By Ishaka Mohammed
From temporarily closing schools and markets to imposing curfews and postponing elections, from paying ransom to shutting down telecommunications, name it — Nigerian authorities have been governing based on the dictates of terrorists.
Observing their supposed protectors dance to the tune of their tormentors, many innocent Nigerians live in fear and hunger. It’s unfortunate that despite submitting their powers to the state, poor Nigerians can’t boast of adequate security. Undeniably, our leaders have failed us.
Nonetheless, can we continue to blame only the authorities? No. In fact, sometimes, I feel it’s more suitable to refer to our plights as self-harm. There are times I can’t help but agree with those who call us potential criminals. Lack of opportunities is the reason why some of us can claim to be innocent of some vices. We clamour for the rule of law, but we allow petty sentiments to set our society ablaze daily.
Most of those who are terrorising our country have family members and friends who are law-abiding. A good citizen is expected to stand by the truth, regardless of who benefits or gets hurt. This is scarcely the case with our “law-abiding fellows”, who help their criminal children or relatives escape justice. When two men protect their respective criminal children today, each of the fathers might become a victim of the other’s child tomorrow. What goes around comes around.
Imagine what the residents of Zamfara State are going through today! In 2013, habitants of Borno, Yobe, and Adamawa had the same bitter taste. We’re social beings; we must communicate to survive. However, we choose whom to communicate with. Since some (or most) of our target audience are physically far from us, we have developed various means to communicate with them, and one of these is telecommunications.
Our ways of life are influenced by the technologies of the moment or those at our disposal. Mobile phones have changed the way we communicate. Even if our livelihoods are entirely outside the telecoms industry, it is almost impossible for a chain of distribution to be successful without telecoms services. From the manufacturer to the middlemen to the consumer, one way or another, a phone call or text message or the Internet will be utilised. Our lives are intertwined with the telecoms sector, especially the mobile network. Despite the necessity of telecoms, residents of Zamfara will be deprived of their services for two weeks.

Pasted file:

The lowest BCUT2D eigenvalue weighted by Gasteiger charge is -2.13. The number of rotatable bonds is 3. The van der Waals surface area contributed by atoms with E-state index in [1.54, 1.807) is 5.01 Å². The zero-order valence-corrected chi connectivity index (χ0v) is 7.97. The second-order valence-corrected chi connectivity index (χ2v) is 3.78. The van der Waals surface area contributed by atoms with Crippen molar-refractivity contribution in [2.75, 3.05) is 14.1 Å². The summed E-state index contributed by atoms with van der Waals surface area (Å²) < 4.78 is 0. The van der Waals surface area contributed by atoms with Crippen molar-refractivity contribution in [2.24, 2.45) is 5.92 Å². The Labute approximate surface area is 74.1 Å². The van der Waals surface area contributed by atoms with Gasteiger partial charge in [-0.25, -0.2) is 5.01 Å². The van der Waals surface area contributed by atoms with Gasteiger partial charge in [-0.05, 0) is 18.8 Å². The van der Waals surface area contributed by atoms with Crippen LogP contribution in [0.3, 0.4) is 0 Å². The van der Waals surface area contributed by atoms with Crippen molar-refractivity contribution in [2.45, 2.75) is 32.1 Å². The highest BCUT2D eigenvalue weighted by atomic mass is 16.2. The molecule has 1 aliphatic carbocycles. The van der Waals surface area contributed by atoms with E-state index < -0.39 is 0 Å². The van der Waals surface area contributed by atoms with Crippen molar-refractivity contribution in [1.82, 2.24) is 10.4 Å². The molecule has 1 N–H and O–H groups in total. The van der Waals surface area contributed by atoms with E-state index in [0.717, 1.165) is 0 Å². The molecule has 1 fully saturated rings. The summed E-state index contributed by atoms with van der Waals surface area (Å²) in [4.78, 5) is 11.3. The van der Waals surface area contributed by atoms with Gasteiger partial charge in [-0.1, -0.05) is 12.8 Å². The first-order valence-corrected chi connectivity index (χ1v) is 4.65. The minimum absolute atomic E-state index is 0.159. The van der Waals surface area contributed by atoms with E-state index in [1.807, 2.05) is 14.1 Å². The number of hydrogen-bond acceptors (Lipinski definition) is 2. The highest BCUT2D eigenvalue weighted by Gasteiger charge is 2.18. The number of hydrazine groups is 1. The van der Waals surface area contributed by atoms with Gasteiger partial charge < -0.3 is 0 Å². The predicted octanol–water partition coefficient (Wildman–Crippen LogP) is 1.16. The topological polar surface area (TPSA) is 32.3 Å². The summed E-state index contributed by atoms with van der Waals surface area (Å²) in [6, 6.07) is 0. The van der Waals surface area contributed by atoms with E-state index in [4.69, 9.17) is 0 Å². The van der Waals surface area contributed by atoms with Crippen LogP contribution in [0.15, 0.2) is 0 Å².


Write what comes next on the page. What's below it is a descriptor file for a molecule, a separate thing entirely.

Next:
The above picture is just one of the countless ramifications of insecurity, yet we’re keen on maintaining these ugly consequences because of our selfishness and narrow-minded emotions. We stand with criminals based on religious affinities, regional linkages, ethnic identities or family ties. This is why Governor Simon Lalong recently ordered the arrest of those who rush to police stations to bail murder suspects. Let’s allow family members and friends to answer police questions before we discuss bail. Aside from bail, let’s refrain from blindly defending or accusing people. For instance, in the case of DCP Abba Kyari, a staggering number of northern Muslims keep praying that he be vindicated (without adding “if he’s innocent”). As for many people from the South, the suspended officer is already guilty. Aw, bigotry is undoubtedly our arch enemy.
Our craving for peace should be backed up with sincere actions, no matter how painful such could be. Our sense of optimism should never make us dwell in unrealistic expectations. Nor can we solve our problems without our involvement. Faith doesn’t mean leaving one’s door open and expecting God to close it; one has to initiate the process by using the body parts granted by God.
Sooner or later, the fire we refuse to quench in a neighbour’s compound will gut our houses, and others will look the other way. This isn’t pessimism; it’s reality. Our tribulations can only begin to ease the day we (at least the majority of us) become ready to treat everyone based on the contents of their character. Let’s report close criminals to the authorities if indeed we’re lovers of peace.
By the way, concerning the shutdown of telecoms sites in Zamfara, I think it’s better to narrow the geographic scope. Although the terrorists (euphemistically called bandits) might be everywhere, limiting the shutdown to selected areas like forests might produce the desired effects while minimising the suffering of the innocent residents at the same time.
Ishaka Mohammed writes from Kaduna. He can be contacted via email@example.com.